A lot of improvement. Better continuity. Better consistency.
Alabama coach Nick Saban used all three phrases to describe the full result of the Crimson Tide’s second scrimmage last week. Saban’s group is one of many that is looking for a competent quarterback to start next season. Redshirt junior Cooper Bateman and redshirt sophomore David Cornwell were two players that Saban was pleased with last week, but no one has won the team yet.
“All the quarterbacks did some things today and made some plays,” Saban said after Saturday’s scrimmage. “Nobody that I can say stood out, but all made some good plays.”
It was a different dynamic when Saban arrived in 2007.
He wanted all quarterbacks to manage the game and play behind a stingy defense and a strong rushing attack.
The formula worked during his first seven years, as Alabama won three national championships and two Southeastern Conference titles. Since then, the game has changed.
College football has open its doors to more creative offensive minds, dual threat quarterbacks, physical receivers and a faster pace of play. Taking this all into consideration has forced Saban to adjust with the times. The Crimson Tide became more a passing team in 2014, despite having two running backs—Derrick Henry and T.J. Yeldon—near 1,000 yards.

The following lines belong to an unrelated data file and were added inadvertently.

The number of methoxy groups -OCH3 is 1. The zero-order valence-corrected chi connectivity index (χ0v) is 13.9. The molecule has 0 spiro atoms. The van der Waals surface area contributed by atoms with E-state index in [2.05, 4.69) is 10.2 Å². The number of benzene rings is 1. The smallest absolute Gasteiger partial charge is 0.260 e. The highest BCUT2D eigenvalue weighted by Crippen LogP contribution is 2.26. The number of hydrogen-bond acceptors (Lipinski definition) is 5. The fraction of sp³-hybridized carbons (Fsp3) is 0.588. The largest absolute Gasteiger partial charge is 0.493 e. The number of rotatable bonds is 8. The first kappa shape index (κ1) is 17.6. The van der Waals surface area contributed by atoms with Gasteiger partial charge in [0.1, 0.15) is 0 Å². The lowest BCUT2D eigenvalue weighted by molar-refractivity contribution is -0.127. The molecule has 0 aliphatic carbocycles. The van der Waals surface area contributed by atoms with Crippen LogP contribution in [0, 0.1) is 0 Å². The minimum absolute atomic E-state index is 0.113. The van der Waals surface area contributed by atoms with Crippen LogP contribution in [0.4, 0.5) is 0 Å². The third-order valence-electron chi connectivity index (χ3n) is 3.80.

Lane Kiffin has been a smooth addition, balancing the offense to an average of 36 points and 400 yards in the last two seasons. Finding a quarterback is important; however, it is not the only issue Alabama faces. For the first time, it looks to replace a 3,000-yard passer and a 2,000-yard rusher.
Regardless of wanting to keep a good touchdown to interception ratio, Saban will need a signal-caller that is not afraid to take some shots downfield.
“One thing you look at for quarterbacks is how do they move the team,” Saban said. “It’s not just their stats, completions, and all that kind of stuff but how do they move the team.”
Bateman and Cornwell were once again names Saban mentioned that moved the team well, yet freshman Jalen Hurts was dropped into the conversation too.
“There is still a lot of competition at these positions,” Saban said.
“Taking care of the ball is a big thing. “You know, how many times I’ve said before ‘if every series on offense ends with a kick whether it’s a punt, field goal or extra point, we’re okay with that.’ Giving the ball to the other guys, throwing interceptions, making bad decisions… The game we lost last year, we turned the ball over five times. So, that is probably the single statistic that determines winning and losing.”
Saban ended with “whoever can move the team the best and take care of the ball will win the job.” Bateman enters his fourth year in the program, while Cornwell is set for his third season. Freshmen Blake Barnett and Jalen Hurts are not being ruled out, but both still have work to do.
Fall camp served as the deciding factor on a starting quarterback in recent years, and it may have the same purpose this time. Alabama will hit the practice field on Tuesday and Wednesday, prior to having its 10th A-Day game next Saturday at 2:00 p.m. (CT) inside Bryant-Denny Stadium.